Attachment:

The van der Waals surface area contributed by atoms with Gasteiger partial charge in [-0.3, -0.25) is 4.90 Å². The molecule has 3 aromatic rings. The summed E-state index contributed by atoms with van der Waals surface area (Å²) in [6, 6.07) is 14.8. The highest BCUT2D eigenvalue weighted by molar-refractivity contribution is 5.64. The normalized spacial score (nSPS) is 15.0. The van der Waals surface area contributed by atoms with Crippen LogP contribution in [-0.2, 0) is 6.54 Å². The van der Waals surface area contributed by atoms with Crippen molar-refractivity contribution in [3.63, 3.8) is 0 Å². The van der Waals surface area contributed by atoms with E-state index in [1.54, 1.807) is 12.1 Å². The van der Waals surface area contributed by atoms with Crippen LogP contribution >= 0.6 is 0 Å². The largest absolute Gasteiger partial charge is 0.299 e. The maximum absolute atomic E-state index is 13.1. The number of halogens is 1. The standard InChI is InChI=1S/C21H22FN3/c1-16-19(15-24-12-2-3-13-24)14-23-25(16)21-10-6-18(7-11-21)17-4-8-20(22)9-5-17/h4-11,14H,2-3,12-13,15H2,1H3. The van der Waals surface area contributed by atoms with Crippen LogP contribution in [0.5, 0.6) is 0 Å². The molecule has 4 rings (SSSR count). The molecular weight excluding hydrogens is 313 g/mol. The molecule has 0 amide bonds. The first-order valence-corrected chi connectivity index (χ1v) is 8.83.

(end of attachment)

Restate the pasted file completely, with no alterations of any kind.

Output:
The van der Waals surface area contributed by atoms with Gasteiger partial charge in [-0.3, -0.25) is 4.90 Å². The molecule has 3 aromatic rings. The summed E-state index contributed by atoms with van der Waals surface area (Å²) in [6, 6.07) is 14.8. The highest BCUT2D eigenvalue weighted by molar-refractivity contribution is 5.64. The normalized spacial score (nSPS) is 15.0. The van der Waals surface area contributed by atoms with Crippen LogP contribution in [-0.2, 0) is 6.54 Å². The van der Waals surface area contributed by atoms with Crippen molar-refractivity contribution in [3.63, 3.8) is 0 Å². The van der Waals surface area contributed by atoms with E-state index in [1.54, 1.807) is 12.1 Å². The van der Waals surface area contributed by atoms with Crippen LogP contribution >= 0.6 is 0 Å². The largest absolute Gasteiger partial charge is 0.299 e. The maximum absolute atomic E-state index is 13.1. The number of halogens is 1. The standard InChI is InChI=1S/C21H22FN3/c1-16-19(15-24-12-2-3-13-24)14-23-25(16)21-10-6-18(7-11-21)17-4-8-20(22)9-5-17/h4-11,14H,2-3,12-13,15H2,1H3. The van der Waals surface area contributed by atoms with Crippen LogP contribution in [0.5, 0.6) is 0 Å². The molecule has 4 rings (SSSR count). The molecular weight excluding hydrogens is 313 g/mol. The molecule has 0 amide bonds. The first-order valence-corrected chi connectivity index (χ1v) is 8.83.